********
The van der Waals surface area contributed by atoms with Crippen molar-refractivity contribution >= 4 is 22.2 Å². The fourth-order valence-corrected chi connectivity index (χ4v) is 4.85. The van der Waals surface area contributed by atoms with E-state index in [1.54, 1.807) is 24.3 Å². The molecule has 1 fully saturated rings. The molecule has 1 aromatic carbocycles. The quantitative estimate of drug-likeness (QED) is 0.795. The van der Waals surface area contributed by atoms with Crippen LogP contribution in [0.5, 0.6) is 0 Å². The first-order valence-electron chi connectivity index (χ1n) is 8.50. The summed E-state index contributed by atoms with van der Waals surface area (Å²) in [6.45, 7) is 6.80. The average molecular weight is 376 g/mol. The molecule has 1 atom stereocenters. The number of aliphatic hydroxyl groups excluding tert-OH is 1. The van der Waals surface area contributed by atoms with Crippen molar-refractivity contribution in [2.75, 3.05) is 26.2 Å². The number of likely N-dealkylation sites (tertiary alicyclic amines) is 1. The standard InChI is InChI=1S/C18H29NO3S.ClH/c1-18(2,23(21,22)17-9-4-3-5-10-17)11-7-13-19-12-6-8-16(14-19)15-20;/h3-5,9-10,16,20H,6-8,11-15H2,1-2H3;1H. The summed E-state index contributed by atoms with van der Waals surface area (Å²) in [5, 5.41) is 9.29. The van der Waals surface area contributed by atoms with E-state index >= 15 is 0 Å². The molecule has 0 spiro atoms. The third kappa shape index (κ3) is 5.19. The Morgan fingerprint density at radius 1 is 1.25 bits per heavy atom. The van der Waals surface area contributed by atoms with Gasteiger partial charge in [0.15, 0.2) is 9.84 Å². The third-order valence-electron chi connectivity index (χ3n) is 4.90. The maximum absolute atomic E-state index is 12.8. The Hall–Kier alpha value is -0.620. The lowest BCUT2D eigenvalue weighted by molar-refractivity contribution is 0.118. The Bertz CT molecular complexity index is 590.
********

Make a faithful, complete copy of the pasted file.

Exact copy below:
The van der Waals surface area contributed by atoms with Crippen molar-refractivity contribution >= 4 is 22.2 Å². The fourth-order valence-corrected chi connectivity index (χ4v) is 4.85. The van der Waals surface area contributed by atoms with E-state index in [1.54, 1.807) is 24.3 Å². The molecule has 1 fully saturated rings. The molecule has 1 aromatic carbocycles. The quantitative estimate of drug-likeness (QED) is 0.795. The van der Waals surface area contributed by atoms with Crippen LogP contribution in [0.5, 0.6) is 0 Å². The first-order valence-electron chi connectivity index (χ1n) is 8.50. The summed E-state index contributed by atoms with van der Waals surface area (Å²) in [6.45, 7) is 6.80. The average molecular weight is 376 g/mol. The molecule has 1 atom stereocenters. The number of aliphatic hydroxyl groups excluding tert-OH is 1. The van der Waals surface area contributed by atoms with Crippen molar-refractivity contribution in [2.75, 3.05) is 26.2 Å². The number of likely N-dealkylation sites (tertiary alicyclic amines) is 1. The standard InChI is InChI=1S/C18H29NO3S.ClH/c1-18(2,23(21,22)17-9-4-3-5-10-17)11-7-13-19-12-6-8-16(14-19)15-20;/h3-5,9-10,16,20H,6-8,11-15H2,1-2H3;1H. The summed E-state index contributed by atoms with van der Waals surface area (Å²) in [5, 5.41) is 9.29. The van der Waals surface area contributed by atoms with E-state index >= 15 is 0 Å². The molecule has 0 spiro atoms. The third kappa shape index (κ3) is 5.19. The Morgan fingerprint density at radius 1 is 1.25 bits per heavy atom. The van der Waals surface area contributed by atoms with Gasteiger partial charge in [0.15, 0.2) is 9.84 Å². The third-order valence-electron chi connectivity index (χ3n) is 4.90. The maximum absolute atomic E-state index is 12.8. The Hall–Kier alpha value is -0.620. The lowest BCUT2D eigenvalue weighted by molar-refractivity contribution is 0.118. The Bertz CT molecular complexity index is 590.